Echo Hotel Aviation HR Briefings

This briefing series provides clear practical advice to employers in the aviation sector to navigate all aspects of the employment cycle.

The articles listed below are intended to provide readers with general information. They should not be regarded or relied upon as legal advice or opinion.

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Federal Government to mandate vaccination for the aviation sector

August 18, 2021

On Friday, August 13, 2021, The Treasury Board of Canada Secretariat announced that as early as the end of September, the Government of Canada intends to require that all employees in the federal public service be vaccinated against COVID-19. In the same announcement, the Government indicated that by no later than October 31, 2021, employees in the federally regulated air, rail, and marine transportation sectors will also be required to be vaccinated against COVID-19. At this early stage, the Government has not delineated the specific entities that will fall under this mandate. However, several airports and airport groups including the…

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Safety sensitive helicopter operation not allowed random drug and alcohol testing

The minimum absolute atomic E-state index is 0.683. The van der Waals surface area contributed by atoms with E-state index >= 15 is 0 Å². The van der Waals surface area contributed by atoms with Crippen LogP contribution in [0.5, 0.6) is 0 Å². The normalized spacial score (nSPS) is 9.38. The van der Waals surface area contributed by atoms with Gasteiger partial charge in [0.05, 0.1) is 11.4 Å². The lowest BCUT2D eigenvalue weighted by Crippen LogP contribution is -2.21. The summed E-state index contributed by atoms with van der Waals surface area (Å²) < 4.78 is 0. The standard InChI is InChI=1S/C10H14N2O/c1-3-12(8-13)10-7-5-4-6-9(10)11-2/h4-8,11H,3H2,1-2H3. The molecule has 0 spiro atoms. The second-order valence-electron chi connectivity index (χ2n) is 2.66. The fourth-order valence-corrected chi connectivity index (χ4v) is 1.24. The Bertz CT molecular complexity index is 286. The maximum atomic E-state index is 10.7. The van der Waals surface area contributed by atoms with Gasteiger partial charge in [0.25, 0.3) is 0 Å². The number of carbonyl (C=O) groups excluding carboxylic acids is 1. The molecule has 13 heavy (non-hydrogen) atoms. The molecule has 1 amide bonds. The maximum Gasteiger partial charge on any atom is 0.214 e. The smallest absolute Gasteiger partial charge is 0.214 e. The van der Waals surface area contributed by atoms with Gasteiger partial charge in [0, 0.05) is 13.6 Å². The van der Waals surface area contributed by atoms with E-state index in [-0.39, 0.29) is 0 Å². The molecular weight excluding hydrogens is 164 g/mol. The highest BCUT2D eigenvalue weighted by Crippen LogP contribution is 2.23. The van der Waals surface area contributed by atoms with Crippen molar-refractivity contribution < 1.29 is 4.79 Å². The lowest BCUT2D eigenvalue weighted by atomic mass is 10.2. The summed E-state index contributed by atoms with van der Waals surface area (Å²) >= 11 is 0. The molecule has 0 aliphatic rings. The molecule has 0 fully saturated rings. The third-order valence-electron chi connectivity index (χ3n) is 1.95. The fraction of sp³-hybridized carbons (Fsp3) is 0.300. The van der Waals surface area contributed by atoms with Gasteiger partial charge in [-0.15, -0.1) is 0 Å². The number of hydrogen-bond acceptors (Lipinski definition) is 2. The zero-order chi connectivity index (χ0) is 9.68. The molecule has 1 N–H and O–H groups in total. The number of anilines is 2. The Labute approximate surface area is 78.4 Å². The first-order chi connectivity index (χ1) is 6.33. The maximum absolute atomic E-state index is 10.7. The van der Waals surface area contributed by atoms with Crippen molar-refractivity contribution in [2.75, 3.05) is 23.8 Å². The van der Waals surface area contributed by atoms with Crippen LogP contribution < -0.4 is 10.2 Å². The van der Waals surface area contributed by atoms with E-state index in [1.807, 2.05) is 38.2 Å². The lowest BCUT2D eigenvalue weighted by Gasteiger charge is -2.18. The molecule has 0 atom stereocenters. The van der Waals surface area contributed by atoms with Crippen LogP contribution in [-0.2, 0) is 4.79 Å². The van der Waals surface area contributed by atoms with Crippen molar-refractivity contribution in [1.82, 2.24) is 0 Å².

January 10, 2020

The recent arbitral decision in OPEIU and Cougar Helicopters Inc has reiterated the high bar employers must meet to justify random drug and alcohol testing in safety-sensitive workplaces. The Employer, Cougar Helicopters, operates offshore air transport services for the oil and gas industry in Newfoundland and Labrador, and performs deep water search-and-rescue and medevac flights. Cougar’s unionized workforce consists of pilots, weather observers, radio operators, and search-and-rescue cabin crew. Most of Cougar’s employees occupy safety-sensitive positions, and Cougar has adopted a proactive Safety Management System to mitigate workplace risks. Cougar’s proactive safety strategy includes a comprehensive drug and alcohol policy….

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Preliminary injunctions against random drug and alcohol testing

August 1, 2019

Office and Professional Employees International Union v Cougar Helicopters, 2019 CanLII 66726 (NL LA)   This Echo Hotel Aviation HR Briefing follows up on the decision that Emond Harnden recently reported on in its Echo Hotel Aviation Law Briefing. In Office and Professional Employees International Union v Cougar Helicopters, the arbitrator has temporarily suspended random testing under Cougar Helicopters’ drug and alcohol policy pending final arbitration of the union’s grievance. The employer, Cougar Helicopters, operates offshore air transport services for the oil and gas industry in Newfoundland and Labrador, and performs deep water search-and-rescue and medevac flights. Cougar’s unionized workforce consists…